“I had suffered a lot of injuries as well, and when a new manager came in – we had a lot of them at City – he would look at the experienced players first and push anyone aside who hadn’t yet been near the first team.

“Then the manager would make signings and I would be knocked further and further back.”

It was Frank Clark who gave Whitley his first start during that disastrous 1997-1998 season, and he went on to make 21 appearances in all competitions, thriving under Royle.

“Joe was an excellent manager, really witty, and he had the balls to drop Kinkladze, who was our best player at the time,” Whitley says.

“I could play in most positions, but when Joe came in, he put me in at full-back or right wing-back because of my fitness.

“After I made my debut and started playing regularly, fans would come up and talk to me which was exhilarating.”

His brother had already racked up a number of appearances for the first team, but there was no envy on Whitley’s part.

He says: “There was no sibling rivalry and I was pleased for Jeff.

“He had started in the game a lot younger than me and it came more natural for him. The younger you take a sport up, the more ingrained in it you become.”

Life after City

Whitley struggled for chances following City’s promotion back to the second tier and was loaned out to Blackburn and Norwich City, both managed by Nigel Worthington, during the 1999-2000 season, as the Blues were promoted back to the Premier League.

He played only once for City that season, against Huddersfield Town in February, and in 2001 was given a free transfer following further loan spells with Swindon Town and Northampton Town, having made just 46 appearances in eight years

“Kevin Keegan had replaced Joe by then and my contract was up,” he says. “I was gutted to leave, but that is football for you.

“Whenever I speak to City fans now, they know I always gave 100 per cent, which they love.”

He returned to North Wales with Wrexham, spending five years there before being forced to retire at 31 due to persistent injuries.

From there his career took a totally different route as he became a full-time singer. He is now playing Sammy Davis Jr in a stage production called Crooners.

Whitley says: “I was in a choir as a kid so I learned harmonies and I also played the flute, so I could read music.

“When I was at Wrexham, a girl who had written a song came in and wanted the lads to join in the chorus.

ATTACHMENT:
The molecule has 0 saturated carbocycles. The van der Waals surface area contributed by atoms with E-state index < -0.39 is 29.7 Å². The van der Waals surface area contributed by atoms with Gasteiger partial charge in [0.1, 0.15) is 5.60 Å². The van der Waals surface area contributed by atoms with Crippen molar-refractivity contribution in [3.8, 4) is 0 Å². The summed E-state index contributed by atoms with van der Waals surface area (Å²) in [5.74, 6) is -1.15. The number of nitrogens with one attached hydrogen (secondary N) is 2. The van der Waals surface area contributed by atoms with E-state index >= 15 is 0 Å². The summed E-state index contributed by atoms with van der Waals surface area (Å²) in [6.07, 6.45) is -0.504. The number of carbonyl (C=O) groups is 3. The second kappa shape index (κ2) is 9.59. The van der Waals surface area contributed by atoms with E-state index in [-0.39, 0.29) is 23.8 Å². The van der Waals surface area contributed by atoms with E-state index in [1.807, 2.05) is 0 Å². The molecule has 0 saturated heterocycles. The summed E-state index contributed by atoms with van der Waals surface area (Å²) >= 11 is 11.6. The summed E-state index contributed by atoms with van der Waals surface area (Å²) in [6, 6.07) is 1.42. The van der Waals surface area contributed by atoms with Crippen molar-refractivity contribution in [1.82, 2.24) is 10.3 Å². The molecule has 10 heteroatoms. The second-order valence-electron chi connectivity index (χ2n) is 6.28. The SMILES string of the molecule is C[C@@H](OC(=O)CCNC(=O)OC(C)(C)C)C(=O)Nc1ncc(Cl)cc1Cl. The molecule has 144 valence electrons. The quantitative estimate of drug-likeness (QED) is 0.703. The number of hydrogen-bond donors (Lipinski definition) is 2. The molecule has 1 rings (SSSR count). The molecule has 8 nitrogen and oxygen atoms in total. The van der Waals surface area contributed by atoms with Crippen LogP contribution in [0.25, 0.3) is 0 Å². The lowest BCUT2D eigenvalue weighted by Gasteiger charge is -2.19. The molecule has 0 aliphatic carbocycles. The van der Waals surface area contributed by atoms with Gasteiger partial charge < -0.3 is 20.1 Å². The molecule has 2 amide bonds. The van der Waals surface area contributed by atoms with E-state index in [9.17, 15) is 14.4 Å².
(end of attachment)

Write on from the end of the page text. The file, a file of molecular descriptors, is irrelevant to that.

“We went to the studio and I loved it in there, so the guy running it invited me back and offered me a guest spot at a theatre to sing a few numbers.

“The bass player who was part of the band there asked me to join him in London for a musical about the Rat Pack and it snowballed from there.

“When you play football, you almost have to transform into someone else – you put a mask on. It is the same when you go on stage.”

A talented portrait artist, too, he was commissioned to paint Princess Diana for her former butler, Paul Burrell, and he has painted portraits of numerous former team-mates.

He also works as a pundit for BBC Radio Manchester, and that dark day of 20 years ago seems as far away as ever when he is co-commentating at City’s Etihad Stadium.

“Sitting in the away changing room at Stoke back then, I would never have believed that, in two decades time, City would be where they are now,” Whitley says.

“We have arguably the best manager in the world in Pep Guardiola and the players he has brought are on another level.

“They are now playing the way Pep wants. He’s laid down the gauntlet and said to the other teams, ‘Right, come and find a way to beat us.’

“Funnily enough, I was at City when they lost to Basel and some of the fans were booing because the passing wasn’t great.

“That made me laugh, thinking back to how it was 20 years ago.”

By Simon Yaffe

More Manchester City

Where are they now? Man City’s final XI before the Sheikh Mansour takeover

‘If only he’d joined earlier’: An ode to Ali Benarbia’s glorious spell at Man City

Jamie Pollock, THAT own goal & how Man City fans earned their stripes

Can you name every goalkeeper to appear for Manchester City in the PL?